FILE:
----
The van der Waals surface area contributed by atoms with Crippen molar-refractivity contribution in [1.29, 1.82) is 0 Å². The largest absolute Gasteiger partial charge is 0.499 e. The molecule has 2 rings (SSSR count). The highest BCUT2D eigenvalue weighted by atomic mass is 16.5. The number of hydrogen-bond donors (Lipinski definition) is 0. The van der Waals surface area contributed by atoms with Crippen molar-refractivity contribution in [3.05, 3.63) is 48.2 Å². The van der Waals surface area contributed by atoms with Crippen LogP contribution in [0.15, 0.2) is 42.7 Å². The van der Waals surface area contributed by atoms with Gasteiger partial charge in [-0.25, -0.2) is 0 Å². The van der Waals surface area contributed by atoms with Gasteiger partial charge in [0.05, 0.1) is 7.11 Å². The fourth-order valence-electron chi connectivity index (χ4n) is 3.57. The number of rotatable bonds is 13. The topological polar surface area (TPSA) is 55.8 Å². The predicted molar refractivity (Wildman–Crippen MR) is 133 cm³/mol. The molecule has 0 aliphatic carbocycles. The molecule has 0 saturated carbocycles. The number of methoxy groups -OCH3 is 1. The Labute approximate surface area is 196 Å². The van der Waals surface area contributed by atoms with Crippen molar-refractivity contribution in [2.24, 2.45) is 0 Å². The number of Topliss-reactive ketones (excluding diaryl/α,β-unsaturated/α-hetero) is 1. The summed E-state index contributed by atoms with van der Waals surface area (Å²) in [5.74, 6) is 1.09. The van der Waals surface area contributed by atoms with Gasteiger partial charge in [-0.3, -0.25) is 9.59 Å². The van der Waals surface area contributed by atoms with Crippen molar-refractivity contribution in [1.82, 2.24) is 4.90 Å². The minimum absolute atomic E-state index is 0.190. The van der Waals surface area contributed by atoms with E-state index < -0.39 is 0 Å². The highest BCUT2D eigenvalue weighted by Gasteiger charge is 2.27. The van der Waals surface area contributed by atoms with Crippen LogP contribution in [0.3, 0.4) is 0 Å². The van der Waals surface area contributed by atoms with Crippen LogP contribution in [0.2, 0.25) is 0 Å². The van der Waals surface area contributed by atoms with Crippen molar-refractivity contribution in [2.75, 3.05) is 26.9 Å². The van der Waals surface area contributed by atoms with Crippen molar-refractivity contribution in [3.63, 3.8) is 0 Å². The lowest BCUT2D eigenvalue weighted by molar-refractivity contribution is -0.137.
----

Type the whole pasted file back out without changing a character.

The van der Waals surface area contributed by atoms with Crippen molar-refractivity contribution in [1.29, 1.82) is 0 Å². The largest absolute Gasteiger partial charge is 0.499 e. The molecule has 2 rings (SSSR count). The highest BCUT2D eigenvalue weighted by atomic mass is 16.5. The number of hydrogen-bond donors (Lipinski definition) is 0. The van der Waals surface area contributed by atoms with Crippen molar-refractivity contribution in [3.05, 3.63) is 48.2 Å². The van der Waals surface area contributed by atoms with Crippen LogP contribution in [0.15, 0.2) is 42.7 Å². The van der Waals surface area contributed by atoms with Gasteiger partial charge in [-0.25, -0.2) is 0 Å². The van der Waals surface area contributed by atoms with Gasteiger partial charge in [0.05, 0.1) is 7.11 Å². The fourth-order valence-electron chi connectivity index (χ4n) is 3.57. The number of rotatable bonds is 13. The topological polar surface area (TPSA) is 55.8 Å². The predicted molar refractivity (Wildman–Crippen MR) is 133 cm³/mol. The molecule has 0 aliphatic carbocycles. The molecule has 0 saturated carbocycles. The number of methoxy groups -OCH3 is 1. The Labute approximate surface area is 196 Å². The van der Waals surface area contributed by atoms with Crippen molar-refractivity contribution in [2.24, 2.45) is 0 Å². The number of Topliss-reactive ketones (excluding diaryl/α,β-unsaturated/α-hetero) is 1. The summed E-state index contributed by atoms with van der Waals surface area (Å²) in [5.74, 6) is 1.09. The van der Waals surface area contributed by atoms with Gasteiger partial charge in [-0.3, -0.25) is 9.59 Å². The van der Waals surface area contributed by atoms with Crippen molar-refractivity contribution in [1.82, 2.24) is 4.90 Å². The minimum absolute atomic E-state index is 0.190. The van der Waals surface area contributed by atoms with E-state index < -0.39 is 0 Å². The highest BCUT2D eigenvalue weighted by Gasteiger charge is 2.27. The van der Waals surface area contributed by atoms with Crippen LogP contribution in [0.3, 0.4) is 0 Å². The van der Waals surface area contributed by atoms with Crippen LogP contribution in [0.2, 0.25) is 0 Å². The van der Waals surface area contributed by atoms with Crippen molar-refractivity contribution in [2.75, 3.05) is 26.9 Å². The van der Waals surface area contributed by atoms with Crippen molar-refractivity contribution in [3.63, 3.8) is 0 Å². The lowest BCUT2D eigenvalue weighted by molar-refractivity contribution is -0.137.